Photos are from my iPhone. Incidentally, I am also on Instagram (@MissManhattanNY)!
Part of Merrie Cherry's "Bohemian Rhapsody"
Punk in Drublic
When it comes to drinking, I am a terrible lightweight. One drink, of any kind, makes me loopy, so when JW came to visit last week and we had a cocktail--yes A cocktail-- with dinner, I was done. And after dinner, around 11pm, we went grocery shopping because I had no food and it's New York so everything is open late (my grocery store is open til 1am. God, I love this town). So we were in this grocery store, giggling and wobbling through the aisles to find strawberries and yogurt and cookie dough on two different nights, and it was a completely wacky experience. JW accidentally made jokes about the phallic shape of cookie dough as we tromped through a crowd of people in the pasta aisle, my giant shopping basket filled with cottage cheese and yogurt for me, kombucha for her. They turned and stared and we burst out laughing in each other's faces. And I have to say, it was one of my greatest moments of last week.
I've probably written this before, but one of the things about living in New York is that you have to remember that it's just like living everywhere else. Yes, there are clubs open til 4am every night--trust me, I've been to them--but you know you're a real New Yorker, or at least on your way to becoming one, when you don't have to do those things or be chasing those things to have an amazing time. Sometimes you can just be punk in drublic in your local grocery store, shopping for cookie dough at 10pm with a friend. You'll simultaneously laugh and eat the dough on the way home with her, like you're still in college, as if nearly nine years have not passed since you first met. And it'll be awesome.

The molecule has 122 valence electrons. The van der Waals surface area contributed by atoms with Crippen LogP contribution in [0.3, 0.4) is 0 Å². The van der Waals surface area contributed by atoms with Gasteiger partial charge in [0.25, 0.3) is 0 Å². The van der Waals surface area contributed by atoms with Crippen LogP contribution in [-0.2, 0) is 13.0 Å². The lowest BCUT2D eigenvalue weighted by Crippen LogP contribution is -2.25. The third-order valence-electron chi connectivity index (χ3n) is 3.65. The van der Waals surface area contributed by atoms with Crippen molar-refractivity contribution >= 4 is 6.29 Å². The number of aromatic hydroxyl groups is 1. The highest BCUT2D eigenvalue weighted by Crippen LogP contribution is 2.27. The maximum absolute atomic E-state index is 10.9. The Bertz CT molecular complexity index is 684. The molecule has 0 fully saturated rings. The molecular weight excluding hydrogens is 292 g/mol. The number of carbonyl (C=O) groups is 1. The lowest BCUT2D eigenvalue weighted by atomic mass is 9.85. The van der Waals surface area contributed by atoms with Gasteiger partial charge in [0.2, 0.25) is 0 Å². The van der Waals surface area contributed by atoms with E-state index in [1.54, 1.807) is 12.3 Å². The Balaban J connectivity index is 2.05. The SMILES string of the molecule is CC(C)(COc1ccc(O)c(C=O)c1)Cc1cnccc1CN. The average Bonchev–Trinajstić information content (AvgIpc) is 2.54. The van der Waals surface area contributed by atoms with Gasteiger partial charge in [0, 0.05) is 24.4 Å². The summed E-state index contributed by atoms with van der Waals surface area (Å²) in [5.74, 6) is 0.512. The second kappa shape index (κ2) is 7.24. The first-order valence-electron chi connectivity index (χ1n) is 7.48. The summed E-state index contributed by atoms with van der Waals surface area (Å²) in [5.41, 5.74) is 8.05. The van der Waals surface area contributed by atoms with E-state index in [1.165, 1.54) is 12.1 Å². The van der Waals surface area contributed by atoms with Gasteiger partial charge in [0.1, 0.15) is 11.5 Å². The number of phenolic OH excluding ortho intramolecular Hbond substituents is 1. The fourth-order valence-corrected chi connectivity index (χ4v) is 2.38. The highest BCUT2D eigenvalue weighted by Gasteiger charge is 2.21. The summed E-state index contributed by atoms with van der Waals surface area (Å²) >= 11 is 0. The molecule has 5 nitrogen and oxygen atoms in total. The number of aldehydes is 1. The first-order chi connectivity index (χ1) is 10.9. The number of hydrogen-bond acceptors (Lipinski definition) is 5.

It was rather toasty last weekend--easily in the 90s for a day or two, definitely. And over the weekend was the annual Nocturne Blues dance weekend here in the city (read more about what blues dancing is here). Blues dancers from all over the country and the world came to dance to DJs and live music, enter dance competitions, take blues classes, and much more. I had the pleasure of attending for two nights, both where I danced from about 10:30pm until about 3am. Hips swirl and grind, people are kind and considerate, and you leave with a warm body and a warm heart. (Not to mention you get to hang out and dance with two friends you never get to see and it's wonderful! Shoutout to the phenomenal JB and DL).
There is nothing like leaving a building having danced out your stresses and entering the dark, quiet streets of New York in the summertime, where a heated, humid breeze hangs in the air. That's the thing I've always felt about very hot weather--while it's unpleasant on the surface, on a deeper level it makes you feel alive.
Jazz on a Summer's Day
In 1959, the photographer Bert Stern arrived in Newport, Rhode Island to direct a feature film, but luckily he decided to abandon it and focus instead on the Newport Jazz Festival. The result is a documentary of a single day of the festival, featuring Stern's gorgeous cinematography and astounding jazz performances from the likes of Louis Armstrong, Big Maybelle, Mahalia Jackson, George Shearing, and many more. I hadn't seen the film previously, but what I heard about it was that each scene from the film itself was a gorgeous photograph, reflective of Stern's still work. Seeing it on Tuesday, this was without a doubt completely true. I had been invited to the beautiful Explorer's Club on the Upper East Side for a viewing of the film in one of the club's great rooms (to get to it I had to walk past a giant taxidermy polar bear!) and was utterly blown away. When you look at the film, you feel Stern looking at each of these images and understanding why he wanted to capture them, what story he was trying to tell. And it was, frankly, the perfect movie for a summer evening. As I left, I walked into the evening, dark but still well lit in the way that all New York evenings are, inspired to listen to jazz all the way home.
Check out the trailer here, but I highly recommend watching it in its entirety!